In a shockingly uncharacteristic display of bipartisan prudence, the great state of Texas has just passed a new law allowing freed drug offenders to receive food stamps.
A federal law enacted in 1996—at the height of the so-called War on Drugs—prohibited felons with prior drug convictions from receiving food stamps, unless state law specifically waived the restriction.
And, in what might seem to be the ultimate form of irony, felons convicted of violent crimes were eligible to receive food stamps—officially known as the Supplemental Nutrition Assistance Program, or SNAP—until two years ago, while drug offenders were not.
Since the 1996 federal law was passed, 18 states have lifted the restrictions on food stamps for drug-related felons, and 25 other states allow people with certain types of drug felonies to get those benefits. This left just seven states where a felony drug conviction meant no food assistance. And until now, Texas was one of these seven states.
As Celia Cole, chief executive director for Feeding Texas, pointed out to the Texas Tribune via Kera News, "People struggle finding work after getting felony convictions. Food assistance is really critical for that."
Estimates say that approximately 30 percent of Texas's prison population of 75,000 inmates is incarcerated on drug charges. Another 56,000 Texans are on community supervision for prior felony drug offenses. That means a whole lot of Texans will newly be qualified for food stamps.
Before the change in law, about 3.6 million Texans received food stamps, according to the state Health and Human Services Commission.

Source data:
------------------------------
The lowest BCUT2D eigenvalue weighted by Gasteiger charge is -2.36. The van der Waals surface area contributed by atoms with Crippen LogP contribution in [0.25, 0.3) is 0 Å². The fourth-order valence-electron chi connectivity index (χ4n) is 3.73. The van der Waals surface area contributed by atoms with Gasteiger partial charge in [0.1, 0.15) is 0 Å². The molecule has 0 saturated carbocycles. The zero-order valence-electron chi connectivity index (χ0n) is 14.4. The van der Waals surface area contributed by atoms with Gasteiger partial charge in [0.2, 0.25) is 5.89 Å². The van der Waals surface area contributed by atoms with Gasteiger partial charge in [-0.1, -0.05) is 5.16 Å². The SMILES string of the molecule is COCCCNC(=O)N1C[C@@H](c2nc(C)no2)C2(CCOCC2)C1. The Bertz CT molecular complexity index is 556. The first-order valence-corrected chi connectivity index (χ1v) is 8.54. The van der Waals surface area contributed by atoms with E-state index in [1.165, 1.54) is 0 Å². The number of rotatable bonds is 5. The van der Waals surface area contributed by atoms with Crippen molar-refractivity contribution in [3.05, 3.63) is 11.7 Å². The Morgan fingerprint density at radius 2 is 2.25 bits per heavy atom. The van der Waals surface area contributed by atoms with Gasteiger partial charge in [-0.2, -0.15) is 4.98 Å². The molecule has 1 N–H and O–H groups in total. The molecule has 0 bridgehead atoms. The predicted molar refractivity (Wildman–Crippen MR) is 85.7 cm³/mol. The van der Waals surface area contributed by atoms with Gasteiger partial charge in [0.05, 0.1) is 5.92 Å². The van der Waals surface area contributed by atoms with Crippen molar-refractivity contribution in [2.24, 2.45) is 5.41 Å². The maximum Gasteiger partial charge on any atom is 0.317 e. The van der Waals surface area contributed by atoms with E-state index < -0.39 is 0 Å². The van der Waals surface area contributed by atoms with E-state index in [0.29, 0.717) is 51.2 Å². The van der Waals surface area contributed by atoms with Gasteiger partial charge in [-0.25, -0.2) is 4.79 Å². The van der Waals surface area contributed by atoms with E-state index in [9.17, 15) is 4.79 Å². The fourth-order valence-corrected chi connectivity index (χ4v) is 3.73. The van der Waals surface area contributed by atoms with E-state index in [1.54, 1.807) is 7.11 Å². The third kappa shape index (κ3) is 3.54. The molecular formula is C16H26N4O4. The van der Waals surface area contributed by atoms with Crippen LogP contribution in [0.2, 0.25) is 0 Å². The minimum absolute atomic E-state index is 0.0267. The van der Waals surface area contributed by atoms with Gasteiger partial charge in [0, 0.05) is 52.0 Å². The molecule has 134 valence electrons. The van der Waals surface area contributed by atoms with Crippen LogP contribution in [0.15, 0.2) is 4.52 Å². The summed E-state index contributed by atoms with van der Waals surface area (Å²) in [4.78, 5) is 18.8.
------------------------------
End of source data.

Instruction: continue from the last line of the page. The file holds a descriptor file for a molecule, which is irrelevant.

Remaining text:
Upon release, prisoners are typically only given a $100 check, a week's supply of medicine, a bus pass, and a change of clothes, according to Doug Smith, who works for the Texas Criminal Justice Coalition. He testified in April at a hearing for the new bill.
"Individuals who cannot speed their way to housing and job stability are at an extraordinarily high risk of recidivism," Smith said. "We want to use these programs to promote re-entry."
State Rep. Senfronia Thompson, D-Houston, authored a version of the Texas bill. "It seems disproportional to punish persons for life for a mistake that might not even get them jail time," Thompson said at a recent hearing.
Only two Texas House members voted against change in law.
Thompson said she is "grateful for the bipartisan support that made it possible to give this community a second chance."
Tracy Turnery, the local SNAP outreach coordinator, told local news KTXS that she understands both sides—those who are hesitant to give assistance to former drug felons and those who sympathize with their post-conviction plight.
One the one hand, she says, "If I didn't work here, I'd think, Gosh, that's just going to start a lot of trouble for people that are on drugs. They're just going to get on food stamps and start selling them, that has been a problem before."
On the other hand, though, she sees the wisdom of offering help to feed those who are trying to right their lives anew: "There are so many people out there that can't get a job and they can't get food stamps, either, so it's hard for them to get on their feet. I run across a lot of people that are clean and they just don't know what to do, and they have nowhere to turn for help."
Now, thanks to Texas's new law, they won't have to worry about food.